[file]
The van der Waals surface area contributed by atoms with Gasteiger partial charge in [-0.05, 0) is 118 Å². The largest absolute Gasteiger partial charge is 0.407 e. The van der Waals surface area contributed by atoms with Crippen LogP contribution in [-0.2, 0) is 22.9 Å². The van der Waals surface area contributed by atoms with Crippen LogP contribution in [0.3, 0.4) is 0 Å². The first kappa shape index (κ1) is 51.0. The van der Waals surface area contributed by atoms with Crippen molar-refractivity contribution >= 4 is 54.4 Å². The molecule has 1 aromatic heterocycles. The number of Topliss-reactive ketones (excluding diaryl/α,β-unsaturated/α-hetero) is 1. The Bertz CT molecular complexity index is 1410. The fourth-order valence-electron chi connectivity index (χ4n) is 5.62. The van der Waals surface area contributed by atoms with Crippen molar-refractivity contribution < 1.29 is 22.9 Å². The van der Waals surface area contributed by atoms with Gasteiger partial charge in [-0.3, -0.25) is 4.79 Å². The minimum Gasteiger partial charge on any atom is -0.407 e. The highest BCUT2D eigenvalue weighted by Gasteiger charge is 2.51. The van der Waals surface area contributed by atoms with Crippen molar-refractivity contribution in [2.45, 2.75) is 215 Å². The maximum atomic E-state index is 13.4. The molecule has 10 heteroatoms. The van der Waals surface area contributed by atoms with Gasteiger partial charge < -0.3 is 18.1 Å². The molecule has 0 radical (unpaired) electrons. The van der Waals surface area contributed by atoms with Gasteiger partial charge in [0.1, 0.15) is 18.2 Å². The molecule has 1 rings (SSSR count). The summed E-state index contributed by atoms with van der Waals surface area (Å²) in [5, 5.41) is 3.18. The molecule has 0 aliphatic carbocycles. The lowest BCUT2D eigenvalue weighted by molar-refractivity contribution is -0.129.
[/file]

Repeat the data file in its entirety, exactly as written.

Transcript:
The van der Waals surface area contributed by atoms with Gasteiger partial charge in [-0.05, 0) is 118 Å². The largest absolute Gasteiger partial charge is 0.407 e. The van der Waals surface area contributed by atoms with Crippen LogP contribution in [-0.2, 0) is 22.9 Å². The van der Waals surface area contributed by atoms with Crippen LogP contribution in [0.3, 0.4) is 0 Å². The first kappa shape index (κ1) is 51.0. The van der Waals surface area contributed by atoms with Crippen molar-refractivity contribution >= 4 is 54.4 Å². The molecule has 1 aromatic heterocycles. The number of Topliss-reactive ketones (excluding diaryl/α,β-unsaturated/α-hetero) is 1. The Bertz CT molecular complexity index is 1410. The fourth-order valence-electron chi connectivity index (χ4n) is 5.62. The van der Waals surface area contributed by atoms with Crippen molar-refractivity contribution < 1.29 is 22.9 Å². The van der Waals surface area contributed by atoms with Gasteiger partial charge in [-0.3, -0.25) is 4.79 Å². The minimum Gasteiger partial charge on any atom is -0.407 e. The highest BCUT2D eigenvalue weighted by Gasteiger charge is 2.51. The van der Waals surface area contributed by atoms with Crippen molar-refractivity contribution in [2.45, 2.75) is 215 Å². The maximum atomic E-state index is 13.4. The molecule has 10 heteroatoms. The van der Waals surface area contributed by atoms with Gasteiger partial charge < -0.3 is 18.1 Å². The molecule has 0 radical (unpaired) electrons. The van der Waals surface area contributed by atoms with Gasteiger partial charge in [0.1, 0.15) is 18.2 Å². The molecule has 1 rings (SSSR count). The summed E-state index contributed by atoms with van der Waals surface area (Å²) in [5, 5.41) is 3.18. The molecule has 0 aliphatic carbocycles. The lowest BCUT2D eigenvalue weighted by molar-refractivity contribution is -0.129.